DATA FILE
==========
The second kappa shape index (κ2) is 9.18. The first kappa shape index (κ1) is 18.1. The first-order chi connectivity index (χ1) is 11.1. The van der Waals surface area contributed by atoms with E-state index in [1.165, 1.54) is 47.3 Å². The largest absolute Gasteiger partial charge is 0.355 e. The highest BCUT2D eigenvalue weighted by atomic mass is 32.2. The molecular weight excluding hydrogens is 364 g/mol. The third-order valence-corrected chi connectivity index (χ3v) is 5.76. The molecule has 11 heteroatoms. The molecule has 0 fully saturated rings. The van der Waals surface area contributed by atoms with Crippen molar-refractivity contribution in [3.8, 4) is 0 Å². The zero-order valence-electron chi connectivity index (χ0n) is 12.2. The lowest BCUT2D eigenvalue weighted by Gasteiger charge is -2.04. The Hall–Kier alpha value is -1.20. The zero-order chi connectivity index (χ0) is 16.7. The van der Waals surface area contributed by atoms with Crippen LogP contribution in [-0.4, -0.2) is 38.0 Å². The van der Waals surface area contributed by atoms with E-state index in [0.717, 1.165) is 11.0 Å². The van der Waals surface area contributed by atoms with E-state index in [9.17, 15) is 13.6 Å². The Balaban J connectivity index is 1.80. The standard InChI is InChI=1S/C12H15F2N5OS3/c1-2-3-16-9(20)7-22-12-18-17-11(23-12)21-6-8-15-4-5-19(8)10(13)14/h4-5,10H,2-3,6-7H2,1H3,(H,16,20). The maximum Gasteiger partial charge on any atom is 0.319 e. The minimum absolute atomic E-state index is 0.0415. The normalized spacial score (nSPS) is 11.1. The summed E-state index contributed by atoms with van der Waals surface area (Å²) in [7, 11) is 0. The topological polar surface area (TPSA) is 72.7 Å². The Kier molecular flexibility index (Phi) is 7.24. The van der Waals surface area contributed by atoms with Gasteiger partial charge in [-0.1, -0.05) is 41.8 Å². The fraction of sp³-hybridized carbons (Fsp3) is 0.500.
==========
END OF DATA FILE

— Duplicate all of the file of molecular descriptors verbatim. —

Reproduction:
The second kappa shape index (κ2) is 9.18. The first kappa shape index (κ1) is 18.1. The first-order chi connectivity index (χ1) is 11.1. The van der Waals surface area contributed by atoms with E-state index in [1.165, 1.54) is 47.3 Å². The largest absolute Gasteiger partial charge is 0.355 e. The highest BCUT2D eigenvalue weighted by atomic mass is 32.2. The molecular weight excluding hydrogens is 364 g/mol. The third-order valence-corrected chi connectivity index (χ3v) is 5.76. The molecule has 11 heteroatoms. The molecule has 0 fully saturated rings. The van der Waals surface area contributed by atoms with Crippen molar-refractivity contribution in [3.8, 4) is 0 Å². The zero-order valence-electron chi connectivity index (χ0n) is 12.2. The lowest BCUT2D eigenvalue weighted by Gasteiger charge is -2.04. The Hall–Kier alpha value is -1.20. The zero-order chi connectivity index (χ0) is 16.7. The van der Waals surface area contributed by atoms with Crippen LogP contribution in [-0.4, -0.2) is 38.0 Å². The van der Waals surface area contributed by atoms with E-state index in [0.717, 1.165) is 11.0 Å². The van der Waals surface area contributed by atoms with E-state index in [9.17, 15) is 13.6 Å². The Balaban J connectivity index is 1.80. The standard InChI is InChI=1S/C12H15F2N5OS3/c1-2-3-16-9(20)7-22-12-18-17-11(23-12)21-6-8-15-4-5-19(8)10(13)14/h4-5,10H,2-3,6-7H2,1H3,(H,16,20). The maximum Gasteiger partial charge on any atom is 0.319 e. The minimum absolute atomic E-state index is 0.0415. The normalized spacial score (nSPS) is 11.1. The summed E-state index contributed by atoms with van der Waals surface area (Å²) in [7, 11) is 0. The topological polar surface area (TPSA) is 72.7 Å². The Kier molecular flexibility index (Phi) is 7.24. The van der Waals surface area contributed by atoms with Gasteiger partial charge in [-0.1, -0.05) is 41.8 Å². The fraction of sp³-hybridized carbons (Fsp3) is 0.500.